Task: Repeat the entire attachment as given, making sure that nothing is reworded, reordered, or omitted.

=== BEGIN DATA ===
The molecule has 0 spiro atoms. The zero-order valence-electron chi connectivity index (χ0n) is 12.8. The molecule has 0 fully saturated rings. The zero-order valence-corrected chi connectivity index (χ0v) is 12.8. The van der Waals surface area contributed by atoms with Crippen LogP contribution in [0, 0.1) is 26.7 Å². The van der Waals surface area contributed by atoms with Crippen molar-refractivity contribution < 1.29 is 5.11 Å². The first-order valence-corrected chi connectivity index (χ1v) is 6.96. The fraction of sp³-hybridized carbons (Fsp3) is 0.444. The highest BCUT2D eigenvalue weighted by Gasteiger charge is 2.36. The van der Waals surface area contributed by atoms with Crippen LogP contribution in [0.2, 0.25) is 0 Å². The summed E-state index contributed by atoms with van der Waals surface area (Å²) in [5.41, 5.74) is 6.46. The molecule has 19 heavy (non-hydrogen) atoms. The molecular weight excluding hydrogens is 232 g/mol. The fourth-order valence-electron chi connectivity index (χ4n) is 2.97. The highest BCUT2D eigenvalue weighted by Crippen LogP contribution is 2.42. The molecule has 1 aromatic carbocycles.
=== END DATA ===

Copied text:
The molecule has 0 spiro atoms. The zero-order valence-electron chi connectivity index (χ0n) is 12.8. The molecule has 0 fully saturated rings. The zero-order valence-corrected chi connectivity index (χ0v) is 12.8. The van der Waals surface area contributed by atoms with Crippen LogP contribution in [0, 0.1) is 26.7 Å². The van der Waals surface area contributed by atoms with Crippen molar-refractivity contribution < 1.29 is 5.11 Å². The first-order valence-corrected chi connectivity index (χ1v) is 6.96. The fraction of sp³-hybridized carbons (Fsp3) is 0.444. The highest BCUT2D eigenvalue weighted by Gasteiger charge is 2.36. The van der Waals surface area contributed by atoms with Crippen LogP contribution in [0.2, 0.25) is 0 Å². The summed E-state index contributed by atoms with van der Waals surface area (Å²) in [5.41, 5.74) is 6.46. The molecule has 19 heavy (non-hydrogen) atoms. The molecular weight excluding hydrogens is 232 g/mol. The fourth-order valence-electron chi connectivity index (χ4n) is 2.97. The highest BCUT2D eigenvalue weighted by Crippen LogP contribution is 2.42. The molecule has 1 aromatic carbocycles.